Anglo CEO Cynthia Carroll quits as share price lags
By Clara Ferreira-Marques and Sinead Cruise
LONDON (Reuters) - Anglo American's AAL.L Chief Executive Cynthia Carroll has quit after more than five years in the job, under pressure from investors over the mining group's lagging share price and continued dependence on strike-hit South Africa.
A geologist by training, New Jersey-born Carroll ruffled feathers when she moved from the aluminum industry to become the first non-South African, the first woman and the first outsider to take the top job at Anglo in 2007.
Rejecting suggestions Carroll was pushed out, Chairman John Parker, her long-standing supporter, said there had been "differences of opinion" with shareholders but the decision to step down was Carroll's own, as she approached her seventh year in a "very grueling and demanding role".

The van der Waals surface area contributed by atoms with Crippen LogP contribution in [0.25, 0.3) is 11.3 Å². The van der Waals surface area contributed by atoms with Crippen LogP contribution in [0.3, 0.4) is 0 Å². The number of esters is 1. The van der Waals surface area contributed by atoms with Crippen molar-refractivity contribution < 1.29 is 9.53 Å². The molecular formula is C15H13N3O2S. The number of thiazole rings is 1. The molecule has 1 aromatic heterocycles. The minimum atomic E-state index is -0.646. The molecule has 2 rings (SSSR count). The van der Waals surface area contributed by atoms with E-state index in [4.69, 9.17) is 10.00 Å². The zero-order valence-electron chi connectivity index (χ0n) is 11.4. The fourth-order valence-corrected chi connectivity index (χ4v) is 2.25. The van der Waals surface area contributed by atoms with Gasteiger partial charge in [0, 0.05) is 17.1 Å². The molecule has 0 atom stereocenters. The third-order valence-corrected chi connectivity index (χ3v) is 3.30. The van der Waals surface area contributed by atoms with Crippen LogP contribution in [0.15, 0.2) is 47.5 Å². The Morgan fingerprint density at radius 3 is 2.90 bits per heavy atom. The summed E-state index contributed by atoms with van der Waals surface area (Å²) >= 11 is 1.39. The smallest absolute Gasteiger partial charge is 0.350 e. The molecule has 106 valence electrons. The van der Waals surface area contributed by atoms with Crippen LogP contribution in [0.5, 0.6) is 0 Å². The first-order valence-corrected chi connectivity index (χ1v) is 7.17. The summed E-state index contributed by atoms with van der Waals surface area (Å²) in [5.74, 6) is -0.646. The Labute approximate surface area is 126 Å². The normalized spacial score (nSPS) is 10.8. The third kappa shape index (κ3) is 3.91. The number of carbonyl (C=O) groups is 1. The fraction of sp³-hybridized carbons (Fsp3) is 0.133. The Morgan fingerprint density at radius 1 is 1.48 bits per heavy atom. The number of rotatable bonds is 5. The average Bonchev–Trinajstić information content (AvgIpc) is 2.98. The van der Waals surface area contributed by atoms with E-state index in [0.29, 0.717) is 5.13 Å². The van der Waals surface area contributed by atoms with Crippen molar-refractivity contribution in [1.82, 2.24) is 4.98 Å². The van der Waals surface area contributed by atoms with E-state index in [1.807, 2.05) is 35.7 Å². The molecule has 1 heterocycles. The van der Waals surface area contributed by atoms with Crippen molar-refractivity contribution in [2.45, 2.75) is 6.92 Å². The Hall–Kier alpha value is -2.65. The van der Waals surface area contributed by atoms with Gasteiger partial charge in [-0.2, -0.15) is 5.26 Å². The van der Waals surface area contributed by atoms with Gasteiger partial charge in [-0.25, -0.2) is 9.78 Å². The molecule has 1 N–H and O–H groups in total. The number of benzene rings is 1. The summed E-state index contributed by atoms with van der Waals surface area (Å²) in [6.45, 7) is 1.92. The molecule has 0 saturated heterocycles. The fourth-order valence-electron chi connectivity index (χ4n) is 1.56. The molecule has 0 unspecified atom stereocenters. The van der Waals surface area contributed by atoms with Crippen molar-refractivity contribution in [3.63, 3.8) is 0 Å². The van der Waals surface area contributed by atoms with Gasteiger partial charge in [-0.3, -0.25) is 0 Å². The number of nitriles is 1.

"Institutional pressure has been building for some time to replace Cynthia, so the news will be welcomed," one of Anglo's 15 largest shareholders said.
"Ultimately, running Anglo is one of the toughest jobs around and, although Cynthia made a good start as CEO, the feeling is the company has gone backwards in the last two to three years."
Carroll's efforts to streamline a mining group with colonial roots that became a sprawling conglomerate, her campaign to cut billions in costs and efforts to shift Anglo's centre of gravity away from South Africa have won her support among investors.
A campaign to improve ties with South Africa's government has also won praise - South Africa's mines minister, Susan Shabangu, said Carroll's departure was a "disappointment".
But Carroll's relationship with investors became troubled after big-ticket acquisitions such as the Minas Rio iron ore project in Brazil - an early bid to diversify Anglo's portfolio, which suffered cost overruns and delays. Continued...